NEW JERSEY – With air travel still suppressed in the wake of COVID-19, those making holiday travel plans will likely be traveling by car. While reduced public air travel helps to prevent the spread of the virus, increased road travel raises the risk for accidents and road fatalities, making holidays a particularly dangerous time to travel.
Around Thanksgiving, Christmas, and New Years, the rate of fatal car accidents increases by over 10 percent. Around other holidays, the frequency of fatal crashes rises even further. Days near summer holidays tend to be the most dangerous, especially around the Fourth of July. This holiday period averages nearly 140 fatal crashes per day, a 54 percent rise above non-holiday rates.
In addition to busier roads, the holiday season is also associated with increased drunk driving. Data from the National Highway Traffic Safety Administration indicates that drunk driving is particularly prevalent during the New Years holiday, as 42 percent of fatal crashes during this holiday period involve a driver over the legal limit. By comparison, 30 percent of fatal crashes during non-holiday periods involve drunk drivers.
To profile the states with the largest increase in fatal vehicle crashes during holiday periods, researchers at CoPilot analyzed data from the National Highway Traffic Safety Administration over a 15-year period (2004 to 2018). Increases in fatal vehicle crashes during holiday periods were calculated by comparing holiday periods to non-holiday periods. Researchers also highlighted which specific holiday periods were most susceptible to fatal vehicle crashes in each state.
States with the largest increase in fatal vehicle crashes during holiday periods tend to be those with lower population densities that record lower numbers of fatal vehicle crashes on a daily basis. For instance, Alaska, which recorded the largest increase in fatal vehicle crashes during holiday periods, averages less than one fatal vehicle crash per day during non-holiday periods. However, during holiday periods, such crashes increase by 72 percent and account for 8 percent of annual fatal vehicle crashes in Alaska.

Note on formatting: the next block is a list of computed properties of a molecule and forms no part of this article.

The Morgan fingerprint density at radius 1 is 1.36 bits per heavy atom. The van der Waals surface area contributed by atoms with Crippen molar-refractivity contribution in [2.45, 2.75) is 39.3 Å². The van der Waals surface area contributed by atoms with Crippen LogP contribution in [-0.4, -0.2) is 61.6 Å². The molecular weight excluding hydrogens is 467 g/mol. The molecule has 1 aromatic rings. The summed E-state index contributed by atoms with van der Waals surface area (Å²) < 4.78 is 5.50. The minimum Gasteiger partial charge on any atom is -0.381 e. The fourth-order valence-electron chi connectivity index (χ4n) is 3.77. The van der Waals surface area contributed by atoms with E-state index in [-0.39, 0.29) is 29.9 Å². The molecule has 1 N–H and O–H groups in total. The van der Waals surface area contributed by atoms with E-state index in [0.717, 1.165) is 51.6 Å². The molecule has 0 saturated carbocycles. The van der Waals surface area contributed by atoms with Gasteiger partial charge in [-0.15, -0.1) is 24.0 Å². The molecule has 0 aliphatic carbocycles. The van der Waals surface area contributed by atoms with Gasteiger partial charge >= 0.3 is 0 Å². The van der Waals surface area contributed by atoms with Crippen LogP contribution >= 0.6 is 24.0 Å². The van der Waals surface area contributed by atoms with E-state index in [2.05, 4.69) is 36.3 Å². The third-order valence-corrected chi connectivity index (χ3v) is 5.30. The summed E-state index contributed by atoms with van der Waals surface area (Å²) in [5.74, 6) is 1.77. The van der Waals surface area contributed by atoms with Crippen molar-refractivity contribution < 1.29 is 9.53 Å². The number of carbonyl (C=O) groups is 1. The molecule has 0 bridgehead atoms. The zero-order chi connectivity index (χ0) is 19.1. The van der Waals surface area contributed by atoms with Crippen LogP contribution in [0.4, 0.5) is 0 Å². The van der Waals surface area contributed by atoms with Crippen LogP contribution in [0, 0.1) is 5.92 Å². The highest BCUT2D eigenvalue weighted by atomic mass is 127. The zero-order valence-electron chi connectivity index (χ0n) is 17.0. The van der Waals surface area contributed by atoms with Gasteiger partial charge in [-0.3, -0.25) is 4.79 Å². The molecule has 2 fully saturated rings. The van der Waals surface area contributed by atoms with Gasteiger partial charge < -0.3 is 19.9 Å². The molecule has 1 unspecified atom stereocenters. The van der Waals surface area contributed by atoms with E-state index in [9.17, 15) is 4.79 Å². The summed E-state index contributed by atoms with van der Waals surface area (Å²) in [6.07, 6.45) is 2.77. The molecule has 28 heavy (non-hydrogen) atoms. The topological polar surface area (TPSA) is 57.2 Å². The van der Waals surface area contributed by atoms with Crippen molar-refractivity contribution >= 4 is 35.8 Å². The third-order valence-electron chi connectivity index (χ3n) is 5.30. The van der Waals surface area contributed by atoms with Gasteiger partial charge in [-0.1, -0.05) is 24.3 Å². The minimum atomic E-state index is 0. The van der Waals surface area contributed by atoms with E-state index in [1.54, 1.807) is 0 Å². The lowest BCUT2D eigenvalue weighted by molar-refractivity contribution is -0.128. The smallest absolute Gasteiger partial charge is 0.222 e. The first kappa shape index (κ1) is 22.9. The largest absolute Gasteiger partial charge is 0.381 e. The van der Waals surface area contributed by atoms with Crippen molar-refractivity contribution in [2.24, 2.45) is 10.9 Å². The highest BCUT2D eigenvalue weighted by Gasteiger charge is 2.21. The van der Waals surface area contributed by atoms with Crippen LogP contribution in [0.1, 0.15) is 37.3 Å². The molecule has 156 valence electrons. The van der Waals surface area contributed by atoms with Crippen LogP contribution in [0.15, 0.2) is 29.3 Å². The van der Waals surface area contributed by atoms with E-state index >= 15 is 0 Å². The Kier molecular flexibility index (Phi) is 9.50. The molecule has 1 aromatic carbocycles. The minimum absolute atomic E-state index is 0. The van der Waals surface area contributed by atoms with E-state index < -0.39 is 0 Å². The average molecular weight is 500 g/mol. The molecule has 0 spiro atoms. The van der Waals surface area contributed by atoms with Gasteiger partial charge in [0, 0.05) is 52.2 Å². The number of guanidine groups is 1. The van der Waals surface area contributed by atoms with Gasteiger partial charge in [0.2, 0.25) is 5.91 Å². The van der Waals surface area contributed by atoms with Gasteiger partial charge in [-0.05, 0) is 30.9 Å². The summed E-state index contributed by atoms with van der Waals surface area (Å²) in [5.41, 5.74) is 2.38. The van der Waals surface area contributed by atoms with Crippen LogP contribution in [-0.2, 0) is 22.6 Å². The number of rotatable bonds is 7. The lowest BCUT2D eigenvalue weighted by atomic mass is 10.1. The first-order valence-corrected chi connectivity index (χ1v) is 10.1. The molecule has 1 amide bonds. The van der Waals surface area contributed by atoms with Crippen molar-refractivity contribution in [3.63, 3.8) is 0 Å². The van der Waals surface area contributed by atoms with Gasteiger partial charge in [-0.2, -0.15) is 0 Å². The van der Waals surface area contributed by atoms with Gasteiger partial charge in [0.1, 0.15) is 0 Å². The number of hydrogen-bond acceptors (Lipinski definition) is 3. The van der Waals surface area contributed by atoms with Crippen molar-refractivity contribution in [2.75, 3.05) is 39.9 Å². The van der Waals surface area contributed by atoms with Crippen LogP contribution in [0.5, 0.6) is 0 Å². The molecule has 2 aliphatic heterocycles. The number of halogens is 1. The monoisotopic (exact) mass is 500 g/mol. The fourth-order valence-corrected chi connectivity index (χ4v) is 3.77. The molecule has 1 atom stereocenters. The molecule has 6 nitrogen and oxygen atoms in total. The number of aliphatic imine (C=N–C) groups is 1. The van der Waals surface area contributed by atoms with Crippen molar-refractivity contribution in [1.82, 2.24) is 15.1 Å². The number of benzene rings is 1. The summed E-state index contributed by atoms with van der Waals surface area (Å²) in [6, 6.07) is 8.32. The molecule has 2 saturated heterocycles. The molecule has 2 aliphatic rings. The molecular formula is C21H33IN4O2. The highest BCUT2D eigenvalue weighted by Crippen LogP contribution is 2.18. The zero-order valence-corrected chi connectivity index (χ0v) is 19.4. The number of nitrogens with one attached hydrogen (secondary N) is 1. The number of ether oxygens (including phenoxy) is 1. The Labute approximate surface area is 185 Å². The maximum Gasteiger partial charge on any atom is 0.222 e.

The analysis found that in New Jersey, fatal crashes increase by 37.0% during holidays. In fact, 6.6% of all fatal crashes in New Jersey occur during holidays. Out of all U.S. states, New Jersey experiences the 13th largest increase in fatal crashes during holidays. Here is a summary of the data for New Jersey:
- Increase in fatal crashes on holidays: 37.0%
- Most dangerous holiday for road travel: Christmas
- Average fatal crashes per day on holidays: 2.16
- Average fatal crashes per day on non-holidays: 1.57
- Share of all fatal crashes occurring on holidays: 6.6%
For reference, here are the statistics for the entire United States:
- Increase in fatal crashes on holidays: 30.2%
- Most dangerous holiday for road travel: Fourth of July
- Average fatal crashes per day on holidays: 118.49
- Average fatal crashes per day on non-holidays: 91.02
- Share of all fatal crashes occurring on holidays: 6.3%
For more information, a detailed methodology, and complete results, click here.